Monica Hesse’s John Kelly and the myth of the ‘adult in the room’ summarizes about a national figure a myth that’s common locally, too:
If you can remember back to Kelly’s appointment, six thousand years ago in 2017, the event was met with hopefulness bordering on fan fiction. “The kind of discipline he’s going to bring is important,” Sen. Richard Blumenthal (D-Conn.) told CNN. “He will bring some plain-spoken discipline,” The Washington Post offered. It quoted an anonymous friend of Kelly’s who heralded the appointment as “the end of the chaos.” He would be — as Washington’s most favored way of describing non-Trumpish White House employees would have it — the adult in the room.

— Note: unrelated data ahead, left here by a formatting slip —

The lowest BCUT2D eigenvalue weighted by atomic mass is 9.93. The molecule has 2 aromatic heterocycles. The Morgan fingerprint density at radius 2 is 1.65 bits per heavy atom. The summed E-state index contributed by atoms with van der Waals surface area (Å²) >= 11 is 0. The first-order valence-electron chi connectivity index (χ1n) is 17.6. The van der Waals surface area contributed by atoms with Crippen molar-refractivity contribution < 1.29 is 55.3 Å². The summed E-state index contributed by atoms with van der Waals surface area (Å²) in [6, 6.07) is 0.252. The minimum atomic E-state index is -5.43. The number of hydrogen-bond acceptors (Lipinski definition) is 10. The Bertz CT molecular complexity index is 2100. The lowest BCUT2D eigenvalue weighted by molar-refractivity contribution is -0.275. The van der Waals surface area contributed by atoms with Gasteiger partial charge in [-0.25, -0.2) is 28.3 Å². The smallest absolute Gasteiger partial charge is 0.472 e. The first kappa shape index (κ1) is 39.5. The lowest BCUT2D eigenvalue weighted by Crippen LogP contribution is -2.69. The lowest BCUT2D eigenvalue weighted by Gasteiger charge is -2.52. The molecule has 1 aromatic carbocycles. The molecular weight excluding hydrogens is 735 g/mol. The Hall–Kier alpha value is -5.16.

Amid tumult and partisanship, Kelly was appointed, and here was an upstanding father-figure for us all, ready to take on rancor, sloppiness and general ineptitude. He could fix things. He had epaulets.
As his tenure progressed, of course, he couldn’t bring discipline. Nobody could. There’s simply no way to enforce structure on a commander in chief who apparently abhors it.
And as Kelly’s tenure progressed, it also became clear that he couldn’t bring an end to rancor and controversy either. Because, it turns out, he brought controversy with him.
Yes: supposed maturity means nothing without principle, and principle requires reading, observation, and reasoning that mere age does not assure.
Years are only meaningful for policymakers if they produce and then sustain sound judgment.